One of the most insightful observers of the Christian Right, Sarah Posner recently observed that Trump may represent a subculture of American Christianity that’s declaring its independence from the larger tribe: “Deliberately or not, Mr. Trump may be the perfect candidate for an evangelical subculture that has increasingly become enamored with the prosperity, or health and wealth, gospel. In trying to build a singular religious faction that agreed on some core issues (like abortion), the Republican Party has courted that subculture, even though many evangelicals consider prosperity theology to be heretical.” What Trump has exploited, like many political leaders in 20th-century Europe, is that a lot of culturally threatened conservative white Christians are willing to throw away the cross in favor of their flag, their race, their tribe, and everything that’s familiar. The religious right made a Faustian bargain with one of America’s most boastful violators of the “values” that the movement claims to uphold.3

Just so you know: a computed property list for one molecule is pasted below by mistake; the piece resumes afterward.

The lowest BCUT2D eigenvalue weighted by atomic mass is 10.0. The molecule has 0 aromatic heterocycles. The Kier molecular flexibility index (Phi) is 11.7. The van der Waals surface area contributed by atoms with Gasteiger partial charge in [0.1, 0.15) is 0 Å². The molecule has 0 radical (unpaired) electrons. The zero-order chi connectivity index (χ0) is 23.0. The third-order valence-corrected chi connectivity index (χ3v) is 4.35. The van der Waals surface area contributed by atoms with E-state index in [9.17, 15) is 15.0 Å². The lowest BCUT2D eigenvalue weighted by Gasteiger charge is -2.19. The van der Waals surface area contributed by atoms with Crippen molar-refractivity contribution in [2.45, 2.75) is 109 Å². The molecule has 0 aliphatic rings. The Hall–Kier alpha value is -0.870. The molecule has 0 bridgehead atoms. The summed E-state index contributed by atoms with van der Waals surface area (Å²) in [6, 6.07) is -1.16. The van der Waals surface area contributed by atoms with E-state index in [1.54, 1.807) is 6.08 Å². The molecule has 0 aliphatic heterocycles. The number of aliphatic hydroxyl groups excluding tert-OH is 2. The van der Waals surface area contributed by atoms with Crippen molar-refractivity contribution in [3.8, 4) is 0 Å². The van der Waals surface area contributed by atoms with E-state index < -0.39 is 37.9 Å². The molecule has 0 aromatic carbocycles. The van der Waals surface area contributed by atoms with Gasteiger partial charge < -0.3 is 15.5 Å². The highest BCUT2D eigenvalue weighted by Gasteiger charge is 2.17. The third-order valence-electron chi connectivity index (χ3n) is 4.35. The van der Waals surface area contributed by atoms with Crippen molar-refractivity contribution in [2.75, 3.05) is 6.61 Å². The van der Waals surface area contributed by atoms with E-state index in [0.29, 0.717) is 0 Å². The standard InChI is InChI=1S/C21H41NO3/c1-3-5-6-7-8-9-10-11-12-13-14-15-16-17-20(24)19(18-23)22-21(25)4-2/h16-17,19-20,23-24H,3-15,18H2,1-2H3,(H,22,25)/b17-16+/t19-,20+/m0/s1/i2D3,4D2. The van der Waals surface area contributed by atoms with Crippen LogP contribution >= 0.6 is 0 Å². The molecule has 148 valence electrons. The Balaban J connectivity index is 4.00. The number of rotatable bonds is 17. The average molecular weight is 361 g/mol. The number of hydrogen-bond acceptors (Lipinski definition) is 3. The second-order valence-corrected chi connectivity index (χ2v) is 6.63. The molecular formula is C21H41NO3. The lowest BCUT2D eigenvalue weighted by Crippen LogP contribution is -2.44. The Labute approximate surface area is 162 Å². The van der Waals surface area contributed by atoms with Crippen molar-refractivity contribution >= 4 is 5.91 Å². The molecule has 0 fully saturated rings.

By organizing politically, the Christian right may be winning elections in the short term, but it’s also driving people out of the pews, which is likely to lead to long-term defeat. This schism creates an interesting cycle: The more the religious right engages in politics, the more people get fed up and abandon Christianity. Some see Trump playing the same role that opposition to same-sex marriage has in the past: Giving people who already have one foot out the church door an excuse to leave completely. And the more they do that, the easier it is for them to embrace socially liberal policies. An unintended consequence of schism, the Christian right is becoming ever more radical. It’s also getting smaller at the same time, in no small part because moderating forces within the evangelical churches are being driven out. How long will it take for the movement to shrink so much it finally loses its political clout?

1 Henry VIII: Schism and Reformation

2 Tony Caron. (24 Feb 2006) Understanding Iraq’s Ethnic and Religious Divisions,8599,1167476,00.html

3 Ed Kilgour. (11 May 2016) How Donald Trump Has Split the Christian Right